For more on using inheritance, see Ian Stallings article, Using Object-Orientation in ASP.NET: Inheritance.

Creating Extension Methods for System.DateTime

Let's look at how to create and use extension methods. Many online messageboard sites - like the ASP.NET Forums - display the times the messages were posted using descriptions relative to the current date and time (rather than simply displaying the full date and time). For example, if a post was made within the last minute, the post's date value might read: "Seconds ago." Alternatively, if the post happened in the past few minutes, the message might read: "3 minutes ago." If the post happened within the current date, it might just show the time, like: "10:34 AM". If the post happened in a prior day, then the entire date and time would be displayed: "December 3rd, 2007 10:34 AM."

The System.DateTime class has a number of formatting methods - ToString(), ToShortDateString(), and ToLongTimeString(), to name a few - but wouldn't it be nice to have a method like ToRelativeToCurrentTimeString() method that effected the logic described above? We can add such a method using extension methods. Let's create two such extension methods on the System.DateTime class: ToRelativeToCurrentTimeString() and ToRelativeToCurrentUtcTimeString(). These methods will both operate on a DateTime instance and return a string that displays a time description relative to the current time (or UTC time).

Since the syntax for creating extension methods differs quite a bit between VB and C#, let's examine first implement these extension methods using VB; after doing so, we will create the extension methods in C#. The download at the end of this article includes two ASP.NET website applications, either of which you can open with Visual Studio 2008: one in VB and one in C#.

Creating the Extension Methods with Visual Basic

In order to create the extension methods in Visual Basic we need to first create a Module. For each extension method you want to create, add a method whose first input parameter is of the type that you want to add the extension method to. Moreover, prefix the method with the Extension() attribute.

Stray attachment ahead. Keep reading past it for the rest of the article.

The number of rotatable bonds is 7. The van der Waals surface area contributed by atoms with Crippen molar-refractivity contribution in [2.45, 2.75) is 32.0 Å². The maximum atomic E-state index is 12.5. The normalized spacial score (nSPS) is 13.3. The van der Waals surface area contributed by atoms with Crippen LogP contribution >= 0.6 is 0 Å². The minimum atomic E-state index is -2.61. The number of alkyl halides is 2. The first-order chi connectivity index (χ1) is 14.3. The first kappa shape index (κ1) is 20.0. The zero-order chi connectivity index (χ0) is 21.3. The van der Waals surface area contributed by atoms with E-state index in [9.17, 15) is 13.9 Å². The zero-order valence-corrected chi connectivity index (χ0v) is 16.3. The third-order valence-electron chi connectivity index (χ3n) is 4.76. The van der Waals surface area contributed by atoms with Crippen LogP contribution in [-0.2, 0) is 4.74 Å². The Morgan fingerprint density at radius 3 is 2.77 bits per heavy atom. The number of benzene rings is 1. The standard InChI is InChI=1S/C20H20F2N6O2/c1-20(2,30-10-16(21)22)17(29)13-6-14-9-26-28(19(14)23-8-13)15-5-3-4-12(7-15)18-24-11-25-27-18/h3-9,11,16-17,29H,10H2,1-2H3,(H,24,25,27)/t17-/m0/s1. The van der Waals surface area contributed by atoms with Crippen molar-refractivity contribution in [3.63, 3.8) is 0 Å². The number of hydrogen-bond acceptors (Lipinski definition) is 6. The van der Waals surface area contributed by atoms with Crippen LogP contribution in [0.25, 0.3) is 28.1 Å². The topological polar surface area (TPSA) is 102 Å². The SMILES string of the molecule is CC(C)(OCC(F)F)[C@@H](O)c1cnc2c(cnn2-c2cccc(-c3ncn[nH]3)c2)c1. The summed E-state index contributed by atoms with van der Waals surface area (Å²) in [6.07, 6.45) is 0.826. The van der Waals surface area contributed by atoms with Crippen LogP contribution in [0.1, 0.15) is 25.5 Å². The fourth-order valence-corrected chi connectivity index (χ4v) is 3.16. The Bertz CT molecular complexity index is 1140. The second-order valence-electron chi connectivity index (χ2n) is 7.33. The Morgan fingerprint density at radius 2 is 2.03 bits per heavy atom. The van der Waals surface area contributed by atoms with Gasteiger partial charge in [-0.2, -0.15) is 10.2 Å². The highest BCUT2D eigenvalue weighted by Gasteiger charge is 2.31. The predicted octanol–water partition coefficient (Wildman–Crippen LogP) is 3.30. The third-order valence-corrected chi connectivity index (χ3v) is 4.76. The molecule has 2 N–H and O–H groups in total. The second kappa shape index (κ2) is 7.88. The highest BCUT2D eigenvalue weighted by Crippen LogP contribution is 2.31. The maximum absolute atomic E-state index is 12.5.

The following Module named DateTimeHelpers contains two methods: ToRelativeToCurrentTimeString(DateTime) and ToRelativeToCurrentUtcTimeString(DateTime), both of which accept a DateTime instance as their first input parameter. The methods are also marked with the Extension() attribute (which is found in the System.Runtime.CompilerServices namespace). The two methods call the private ToRelativeString method, which returns the appropriate string message based on the difference in time between the two passed-in DateTime values.

Imports System.Runtime.CompilerServices
Imports Microsoft.VisualBasic

Namespace Helpers
    Public Module DateTimeHelpers
       <Extension()> _
       Public Function ToRelativeToCurrentTimeString(ByVal dt As DateTime) As String
            Return ToRelativeString(dt, DateTime.Now)
       End Function

       <Extension()> _
       Public Function ToRelativeToCurrentUtcTimeString(ByVal dt As DateTime) As String
            Return ToRelativeString(dt, DateTime.UtcNow)
       End Function

       Private Function ToRelativeString(ByVal timeInPast As DateTime, ByVal currentTime As DateTime) As String
            If timeInPast.Date <> currentTime.Date Then
                ' timeInPast happend more than a day ago... show the date & time
                Return timeInPast.ToString()
                ' timeInPast and currentTime happened on the same day...
                Dim secondsApart As Integer = Convert.ToInt32(currentTime.Subtract(timeInPast).TotalSeconds)

                ' See if the date dt is within the last hour...
                If secondsApart < 10 Then
                   Return "Seconds ago..."
                ElseIf secondsApart < 60 Then
                   Return "Less than a minute ago..."
                ElseIf secondsApart < 3600 Then
                   Return String.Format("{0:N0} minutes ago...", secondsApart / 60 + 1)
                End If

                ' Ok, the date is more than an hour old... show the time
                Return timeInPast.ToShortTimeString()
            End If
       End Function
    End Module
End Namespace

We can now call these extension methods from a DateTime instance. In order to use an extension method, we first need to add an Imports directive to the code file, importing the namespace where the extension methods reside (Helpers). Upon doing that, the extension method is visible in the IntelliSense drop-down list, as the following screen shot illustrates.

The download at the end of this article includes a demo that allows the visitor to enter a date and time value into a TextBox. On postback, the entered value is converted into a DateTime and the return value from the ToRelativeToCurrentTimeString() method is displayed in a Label Web control.

Extension Methods with Input Parameters
The ToRelativeToCurrentTimeString() and ToRelativeToCurrentUtcTimeString() methods are defined in the Module as having one input parameter of type DateTime. This results in an extension method applied to the DateTime type that has no input parameters. But what if we needed to pass in one or more parameters to the ToRelativeToCurrentTimeString()? For example, maybe we wanted to pass in some integer value like so: DateTimeInstance.ToRelativeToCurrentTimeString(someIntegerValue).